Photo credit: Phys.Org
A man stands overlooking the Tafilalet oasis on October 27, 2016
Morocco’s oases fight back creeping desert sands
by Jalal Al Makhfi
On the edge of the southwestern town of Rissani, Abdelrahman Ahmidani sighs as he reflects on the state of the Moroccan oasis, endangered by drought and climate change.
“Whoever lives here,” he says, “is condemned to a life of poverty.”
In Rissani, the sinuous mountain oasis of Tafilalet gradually disappears into the Sahara desert, after snaking green for dozens of kilometres (miles) down the Ziz valley.
The town, the tourist pamphlets say, was where Morocco’s ruling family established itself in the 17th century and was once a major crossroads—famous for gold trade—on ancient merchant routes to Senegal and Sudan.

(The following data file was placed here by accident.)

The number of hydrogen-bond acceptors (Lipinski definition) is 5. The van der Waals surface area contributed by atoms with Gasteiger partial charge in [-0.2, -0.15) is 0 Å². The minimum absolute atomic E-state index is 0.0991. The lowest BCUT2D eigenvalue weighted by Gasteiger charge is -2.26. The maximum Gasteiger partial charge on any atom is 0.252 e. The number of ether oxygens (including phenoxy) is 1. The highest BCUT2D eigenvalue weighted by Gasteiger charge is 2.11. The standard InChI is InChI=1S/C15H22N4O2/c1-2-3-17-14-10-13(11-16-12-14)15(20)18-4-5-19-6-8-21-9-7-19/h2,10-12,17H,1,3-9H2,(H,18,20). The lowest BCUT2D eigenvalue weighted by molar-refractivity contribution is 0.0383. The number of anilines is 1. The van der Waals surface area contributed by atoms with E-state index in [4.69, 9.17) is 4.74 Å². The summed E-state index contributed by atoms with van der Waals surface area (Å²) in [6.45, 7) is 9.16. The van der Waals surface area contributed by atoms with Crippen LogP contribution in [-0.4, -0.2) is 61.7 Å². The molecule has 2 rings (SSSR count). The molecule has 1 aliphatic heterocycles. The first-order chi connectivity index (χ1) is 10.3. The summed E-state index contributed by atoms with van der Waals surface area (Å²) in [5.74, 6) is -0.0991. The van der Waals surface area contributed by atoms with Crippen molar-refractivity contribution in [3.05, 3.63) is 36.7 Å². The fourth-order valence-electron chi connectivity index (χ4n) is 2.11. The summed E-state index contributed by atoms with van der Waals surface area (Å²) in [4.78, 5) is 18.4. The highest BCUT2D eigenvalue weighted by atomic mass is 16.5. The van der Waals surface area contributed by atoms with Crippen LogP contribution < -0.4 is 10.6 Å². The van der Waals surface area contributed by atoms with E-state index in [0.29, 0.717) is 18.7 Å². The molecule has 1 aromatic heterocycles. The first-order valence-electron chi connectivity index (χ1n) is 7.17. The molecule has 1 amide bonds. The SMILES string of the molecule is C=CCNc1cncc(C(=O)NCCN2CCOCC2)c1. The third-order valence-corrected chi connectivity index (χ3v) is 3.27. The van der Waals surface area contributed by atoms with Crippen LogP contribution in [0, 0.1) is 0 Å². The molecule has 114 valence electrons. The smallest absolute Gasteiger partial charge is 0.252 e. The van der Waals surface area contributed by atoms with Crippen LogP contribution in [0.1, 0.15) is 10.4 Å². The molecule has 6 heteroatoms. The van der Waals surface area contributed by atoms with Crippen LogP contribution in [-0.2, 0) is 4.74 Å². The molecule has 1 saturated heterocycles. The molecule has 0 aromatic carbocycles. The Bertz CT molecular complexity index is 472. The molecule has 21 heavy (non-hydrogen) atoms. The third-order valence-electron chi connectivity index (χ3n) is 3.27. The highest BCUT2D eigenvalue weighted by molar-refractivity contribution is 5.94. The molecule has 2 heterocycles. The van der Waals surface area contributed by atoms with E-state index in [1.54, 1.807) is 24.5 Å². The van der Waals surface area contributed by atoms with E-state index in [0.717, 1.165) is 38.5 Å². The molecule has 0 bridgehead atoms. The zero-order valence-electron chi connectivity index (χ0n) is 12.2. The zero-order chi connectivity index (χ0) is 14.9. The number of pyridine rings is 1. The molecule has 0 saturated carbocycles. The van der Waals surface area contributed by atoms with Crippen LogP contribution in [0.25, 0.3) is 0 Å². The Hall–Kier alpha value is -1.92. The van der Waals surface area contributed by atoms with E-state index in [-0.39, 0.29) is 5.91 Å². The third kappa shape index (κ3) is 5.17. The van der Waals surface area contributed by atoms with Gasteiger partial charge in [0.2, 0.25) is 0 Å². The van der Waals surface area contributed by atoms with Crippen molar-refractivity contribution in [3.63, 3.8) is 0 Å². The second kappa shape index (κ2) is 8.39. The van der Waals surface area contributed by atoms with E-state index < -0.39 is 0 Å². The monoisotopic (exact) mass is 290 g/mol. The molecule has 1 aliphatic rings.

But since the 1980s, the sands have been advancing on the town.
On the outskirts of Rissani, hundreds of palm tree trunks rot away on cracked ochre soil shot through with parched irrigation channels.
“When I was a child, the oasis was green and thriving. In one generation, it has become almost completely dry and sterile,” says 37-year-old Ahmidani, who grew up in Rissani and now works as an official in town.
The late 20th century brought long periods of drought, leading farmers to flee the area abandoning their earthen houses to dissolve whipped up in sandy winds.
Palms against the desert
“Oases are part of Morocco’s natural resources,” Ahmidani says of the green sanctuaries that for centuries have formed a shield against desertification.
But mismanagement of surface water and overexploitation of groundwater—notably due to urbanisation—has led to increasing drought.
Morocco has lost a third of its oases in a century.